5. Cutiepie
Singers ~ Pardeep Singh Sran, Nakash Aziz, Meenal Jain & Antara Mitra, Backing Vocals ~ Neetu Bhalla, N.K. Deep Kaur, Bhabita, Sunny, Himanshu, Ashwin, Kaushik & Sachin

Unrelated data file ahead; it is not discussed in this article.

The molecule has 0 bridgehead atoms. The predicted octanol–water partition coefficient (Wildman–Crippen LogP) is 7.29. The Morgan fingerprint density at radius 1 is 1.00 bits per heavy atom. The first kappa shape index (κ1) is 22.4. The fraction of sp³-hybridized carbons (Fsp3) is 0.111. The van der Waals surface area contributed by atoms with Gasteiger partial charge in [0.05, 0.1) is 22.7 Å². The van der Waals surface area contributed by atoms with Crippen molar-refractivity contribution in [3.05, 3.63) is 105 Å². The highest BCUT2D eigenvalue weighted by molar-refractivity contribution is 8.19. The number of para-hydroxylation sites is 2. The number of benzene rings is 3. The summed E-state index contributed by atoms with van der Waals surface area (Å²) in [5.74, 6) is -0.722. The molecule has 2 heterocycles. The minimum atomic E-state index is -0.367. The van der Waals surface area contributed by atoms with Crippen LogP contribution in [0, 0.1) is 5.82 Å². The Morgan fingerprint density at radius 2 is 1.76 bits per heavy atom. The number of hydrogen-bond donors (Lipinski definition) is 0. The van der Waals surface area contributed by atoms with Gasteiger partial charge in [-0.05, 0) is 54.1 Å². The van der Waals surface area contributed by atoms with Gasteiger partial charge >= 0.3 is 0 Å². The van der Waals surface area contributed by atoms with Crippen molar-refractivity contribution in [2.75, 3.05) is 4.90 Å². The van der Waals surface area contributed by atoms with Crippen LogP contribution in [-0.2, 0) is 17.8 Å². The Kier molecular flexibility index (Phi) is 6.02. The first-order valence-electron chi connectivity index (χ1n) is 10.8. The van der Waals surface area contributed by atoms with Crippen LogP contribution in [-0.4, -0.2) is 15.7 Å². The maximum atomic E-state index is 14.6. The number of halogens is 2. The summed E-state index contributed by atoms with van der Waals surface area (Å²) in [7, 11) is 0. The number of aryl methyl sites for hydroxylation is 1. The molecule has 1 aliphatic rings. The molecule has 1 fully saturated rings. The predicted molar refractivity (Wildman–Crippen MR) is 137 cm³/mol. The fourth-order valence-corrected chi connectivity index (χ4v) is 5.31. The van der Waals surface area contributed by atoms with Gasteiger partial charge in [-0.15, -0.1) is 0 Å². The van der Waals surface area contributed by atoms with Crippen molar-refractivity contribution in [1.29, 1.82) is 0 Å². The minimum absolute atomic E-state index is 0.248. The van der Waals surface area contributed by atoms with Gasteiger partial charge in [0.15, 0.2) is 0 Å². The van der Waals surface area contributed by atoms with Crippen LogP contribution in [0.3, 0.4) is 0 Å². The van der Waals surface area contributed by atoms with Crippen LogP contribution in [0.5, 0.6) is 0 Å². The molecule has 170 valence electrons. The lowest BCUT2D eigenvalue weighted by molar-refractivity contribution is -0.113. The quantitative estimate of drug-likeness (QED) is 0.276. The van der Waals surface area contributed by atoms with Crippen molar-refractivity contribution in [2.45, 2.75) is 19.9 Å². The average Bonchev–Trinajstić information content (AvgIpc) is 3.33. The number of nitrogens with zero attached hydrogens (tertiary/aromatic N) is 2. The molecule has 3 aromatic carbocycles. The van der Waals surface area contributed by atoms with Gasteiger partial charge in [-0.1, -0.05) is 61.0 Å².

The next song of the album, at first listen, seems like your everyday, typical KJo, Punjabi wedding song. But it is so much more than just that, which I understood by listening to it again and again. Pritam uses the Punjabi bhangra style to make this the most templatized song of the album, but the way he has played with the notes, is just too entertaining, enjoyable and outright fun! The song starts wonderfully with very typical Punjabi beats, a very fun ukulele loop, couple with the beats of a dhadd-like instrument. The composition is a fun-filled, energetic one, that reminds you of the craziness that Pritam is capable of infusing into his songs and subsequently, into us. This composition too, is a successor to his earlier crazy songs like ‘Saree Ke Fall Sa’ (R… Rajkumar), ‘Dhating Naach’ (Phata Poster Nikhla Hero), ‘Badtameez Dil’ (Yeh Jawaani Hai Deewani), ‘Tukur Tukur’ (Dilwale), ‘Chor Bazaari’ (Love Aaj Kal) and sooo many others. The mukhda, which, as Pritam has generously written in the song credits, was based on a concept by the lyricist, Amitabh Bhattacharya, is very energetic and spunky, making a very effusive start to the song. The line just before the hookline, which goes “Boyfriend ki tujhe koi fikar nahin…” has been composed in such a fun way, that it will get you up and dancing. The Punjabi ladies sangeet that starts off the song, is so sweet and catchy, and also reminds me of two of Pritam’s earlier hits, ‘Saj Dhaj Ke’ (Mausam) and ‘Nagada’ (Jab We Met). The hookline is also very differently composed, but it doesn’t stand out in the song, rather it blend in with the rest of the song, and that is very good! The antara is a bit weak, but since it is so short, and works as the antara to a dance song, you ignore it, and the awesome cross line comes back to take you to the hookline. The arrangements by Pritam are top class, and the omnipresent Punjabi flavour brings a different kind of sweetness to the song. At the same time, some strong techno sounds help to enhance the quality of the sound, and the keys (Firoz Khan) tune is an awesome tune to catch onto. The guitars & ukulele (Mohit Dogra & Dev Arijit) help to bring the missing tumbi feel to the Punjabi song. The percussion, probably some electronic dholaks and dhadd, is fascinating. Towards the end, a very high-energy dhol rhythm supports the composition. There’s a part in the song when the dholak is played so rapidly, and beautifully (hear it at 1:22 and 2:56 in the song) that it just makes you go “Wow!” The main vocals by Pardeep, former ‘Raw Star’ contestant and singer of ‘Allah Hoo Allah’ (Dharam Sankat Mein) are very extravagant (Loved the way he sings “aaaye haaaye“), while Nakash supports him well (I don’t even know if Nakash has his solo portions or backing vocals, but I don’t think he has sung any solo portions, because it doesn’t sound like him). Pardeep is very vivacious in his treatment of the song, but it is at times like this, when I can’t help but wish that Labh Janjua was still here with us; he would ace the song! The additional backing vocals by Meenal Jain and Antara Mitra are awesome. (that’s the ladies sangeet!) Other backing vocalists Neetu Bhalla, N.K. Deep Kaur, Bhabita, Sunny, Himanshu, Ashwin, Kaushik and Sachin, do a good job with the “haay“s here and there in the song. Amitabh Bhattacharya’s lyrics are a laugh fest, right from the ladies sangeet, to the actual lyrics of the main body of the song. His quirkiness from ‘The Breakup Song’ just seems to have increased, and the DESI-ness in his lyrics perfectly complements the desi composition by Pritam. A song that will cater to the masses, but won’t be dismissed by the classes, either! Quirky! #5StarHotelSong!!